Anecdotal evidence suggest this diagnosis applies to most other Brit public institutions - it's as if the country were governed by the New York Times.

People in touch with the Brit Army's battles in Afghanistan tell me it has lousy air cover - about 10 Harriers. That's a perfectly respectable plane, but in an insurgency you need robust air cover available at a few minutes notice, and the gas-guzzling Harrier can't loiter and is fragile. The Brit troops need lots of robust A-10s backed by 24*7 air refueling.

Last night Brit Muslims marked the start of Ramadan with a very noisy fireworks display - I think at the Regent's Park Mosque. It ran until after midnight keeping tens of thousands of local people awake - I bet the city authorities wouldn't give give the Jewish community that privilege.

In spite of which London remains for us the nicest city in the world - urbane, civilized and pleasantly messy. But with all those corrupted public institutions, it won't stay that way much longer.

UPDATE Oct 23: I was wrong about the fireworks - kind commenters report they were the (well integrated) Hindu community celebrating Diwali (http://en.wikipedia.org/wiki/Diwali).

Saturday, October 21, 2006

An Exercise For IAF Skywriters

Readers will be shocked by reports that the gallant French UN force in Lebanon - while declining to disarm Hizbollah - demands the IAF stops observing this appeasement. This offers the IAF an excellent training opportunity.

report (my ellipsis):

(The) French Defense Minister...warned that Israeli air violations in Lebanon were "extremely dangerous" and must end in the interest of all parties.

(She) spoke to reporters after holding talks with UN chief Kofi Annan and...the French head of the UN peacekeeping operations, that focused on the Israeli intrusions into Lebanese air space.

"These violations are extremely dangerous because they may be felt as hostile by forces of the coalition that could be brought to retaliate in case of self-defense and it would be a very serious incident," the French minister said.

But...the Israeli foreign ministry spokesman, retorted...

"Three weeks ago our forces pulled out of Lebanon, and we have implemented our most important obligations under UN resolution 1701," he said. "But every objective person should recognize that is far from the case concerning the Lebanese and their obligations." (Not the mention the French)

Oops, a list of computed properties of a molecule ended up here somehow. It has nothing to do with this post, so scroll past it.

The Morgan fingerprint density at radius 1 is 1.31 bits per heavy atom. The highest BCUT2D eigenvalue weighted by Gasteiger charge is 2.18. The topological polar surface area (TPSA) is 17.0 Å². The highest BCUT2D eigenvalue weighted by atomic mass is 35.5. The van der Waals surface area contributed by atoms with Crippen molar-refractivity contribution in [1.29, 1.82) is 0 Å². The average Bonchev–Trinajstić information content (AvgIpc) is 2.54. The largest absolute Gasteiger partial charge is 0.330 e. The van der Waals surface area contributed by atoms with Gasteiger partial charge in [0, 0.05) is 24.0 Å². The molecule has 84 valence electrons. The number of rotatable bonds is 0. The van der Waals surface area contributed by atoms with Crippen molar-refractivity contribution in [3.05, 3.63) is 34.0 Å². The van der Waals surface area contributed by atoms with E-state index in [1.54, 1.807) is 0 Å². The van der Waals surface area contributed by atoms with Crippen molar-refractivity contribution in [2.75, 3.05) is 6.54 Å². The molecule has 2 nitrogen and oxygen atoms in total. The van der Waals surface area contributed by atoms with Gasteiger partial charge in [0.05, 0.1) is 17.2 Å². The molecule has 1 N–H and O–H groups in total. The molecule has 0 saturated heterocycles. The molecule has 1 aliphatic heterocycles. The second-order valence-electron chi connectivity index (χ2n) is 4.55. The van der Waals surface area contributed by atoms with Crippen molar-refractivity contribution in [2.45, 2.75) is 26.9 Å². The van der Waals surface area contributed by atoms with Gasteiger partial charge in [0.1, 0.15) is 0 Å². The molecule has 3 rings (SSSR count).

"Contrary to resolution 1701, two Israeli soldiers kidnapped by Hezbollah haven't been freed, Hizbollah's military infrastructure south of the Litani river has not been dismantled, and Hizbollah's rearming continues," he said.

Taking a shot at the IAF would indeed be "very serious", since its response would litter the Lebanese landscape with tiny pieces of French persons.

Better, the Israelis should deter the French by using a couple of F-16s to skywrite this above their Lebanese cantonment:


Thursday, October 19, 2006

A Morality Test For Ms Rice

Ms. Rice's State Department has been investigating Israel's use of cluster munitions against Hizbollah rocket sites. Now it turns out those sites were firing cluster bombs at Israeli civilians. Ms Rice should set the record straight.

State's investigation:
The State Department is investigating whether Israel misused US-made cluster bombs in civilian areas of Lebanon.

"We are definitely looking into these allegations, and we'll see where they lead," State Department spokesman Gonzalo Gallegos said Friday. The inquiry will determine whether the munitions were used, and if so how, Gallegos said.

Israel said it was forced to hit civilian targets in Lebanon because Hezbollah fighters were using villages as a base for rocket-launchers aimed toward Israel.

It'll be interesting to see how State reacts to this news:

Hizbullah fired cluster munitions into Israeli civilian populated areas during the recent war in Lebanon, Human Rights Watch reported on Thursday.

The human rights organization, which heavily criticized IDF action during the war, released a statement confirming that the terrorist organization fired 'Chinese-made type-81 122mm' rockets "into civilian areas in northern Israel."